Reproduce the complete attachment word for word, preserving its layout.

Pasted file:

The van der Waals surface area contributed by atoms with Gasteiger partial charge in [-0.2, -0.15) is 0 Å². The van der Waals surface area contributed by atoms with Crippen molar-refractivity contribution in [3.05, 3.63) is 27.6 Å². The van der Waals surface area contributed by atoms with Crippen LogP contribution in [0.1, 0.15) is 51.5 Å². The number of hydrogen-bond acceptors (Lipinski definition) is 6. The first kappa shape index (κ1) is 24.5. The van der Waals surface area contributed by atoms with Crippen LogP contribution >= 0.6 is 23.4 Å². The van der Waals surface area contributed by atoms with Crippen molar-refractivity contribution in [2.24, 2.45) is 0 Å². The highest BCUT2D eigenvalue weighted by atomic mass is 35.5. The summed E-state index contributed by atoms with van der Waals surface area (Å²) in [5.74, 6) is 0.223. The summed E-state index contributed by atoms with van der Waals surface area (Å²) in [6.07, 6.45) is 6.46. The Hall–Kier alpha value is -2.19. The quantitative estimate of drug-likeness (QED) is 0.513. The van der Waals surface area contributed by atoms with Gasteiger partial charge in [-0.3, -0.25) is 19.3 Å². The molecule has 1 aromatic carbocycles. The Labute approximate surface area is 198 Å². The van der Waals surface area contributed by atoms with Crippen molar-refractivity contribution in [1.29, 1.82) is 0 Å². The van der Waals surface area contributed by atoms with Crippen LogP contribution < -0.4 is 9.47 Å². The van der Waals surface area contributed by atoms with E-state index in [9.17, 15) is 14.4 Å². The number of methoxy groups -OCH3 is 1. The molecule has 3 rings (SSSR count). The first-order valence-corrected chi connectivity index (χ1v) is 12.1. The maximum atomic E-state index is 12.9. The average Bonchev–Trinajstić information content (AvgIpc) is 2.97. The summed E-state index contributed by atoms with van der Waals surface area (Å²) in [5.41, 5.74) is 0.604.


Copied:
The van der Waals surface area contributed by atoms with Gasteiger partial charge in [-0.2, -0.15) is 0 Å². The van der Waals surface area contributed by atoms with Crippen molar-refractivity contribution in [3.05, 3.63) is 27.6 Å². The van der Waals surface area contributed by atoms with Crippen LogP contribution in [0.1, 0.15) is 51.5 Å². The number of hydrogen-bond acceptors (Lipinski definition) is 6. The first kappa shape index (κ1) is 24.5. The van der Waals surface area contributed by atoms with Crippen LogP contribution >= 0.6 is 23.4 Å². The van der Waals surface area contributed by atoms with Crippen molar-refractivity contribution in [2.24, 2.45) is 0 Å². The highest BCUT2D eigenvalue weighted by atomic mass is 35.5. The summed E-state index contributed by atoms with van der Waals surface area (Å²) in [5.74, 6) is 0.223. The summed E-state index contributed by atoms with van der Waals surface area (Å²) in [6.07, 6.45) is 6.46. The Hall–Kier alpha value is -2.19. The quantitative estimate of drug-likeness (QED) is 0.513. The van der Waals surface area contributed by atoms with Gasteiger partial charge in [-0.3, -0.25) is 19.3 Å². The molecule has 1 aromatic carbocycles. The Labute approximate surface area is 198 Å². The van der Waals surface area contributed by atoms with Crippen molar-refractivity contribution in [1.29, 1.82) is 0 Å². The van der Waals surface area contributed by atoms with Crippen LogP contribution < -0.4 is 9.47 Å². The van der Waals surface area contributed by atoms with E-state index in [9.17, 15) is 14.4 Å². The number of methoxy groups -OCH3 is 1. The molecule has 3 rings (SSSR count). The first-order valence-corrected chi connectivity index (χ1v) is 12.1. The maximum atomic E-state index is 12.9. The average Bonchev–Trinajstić information content (AvgIpc) is 2.97. The summed E-state index contributed by atoms with van der Waals surface area (Å²) in [5.41, 5.74) is 0.604.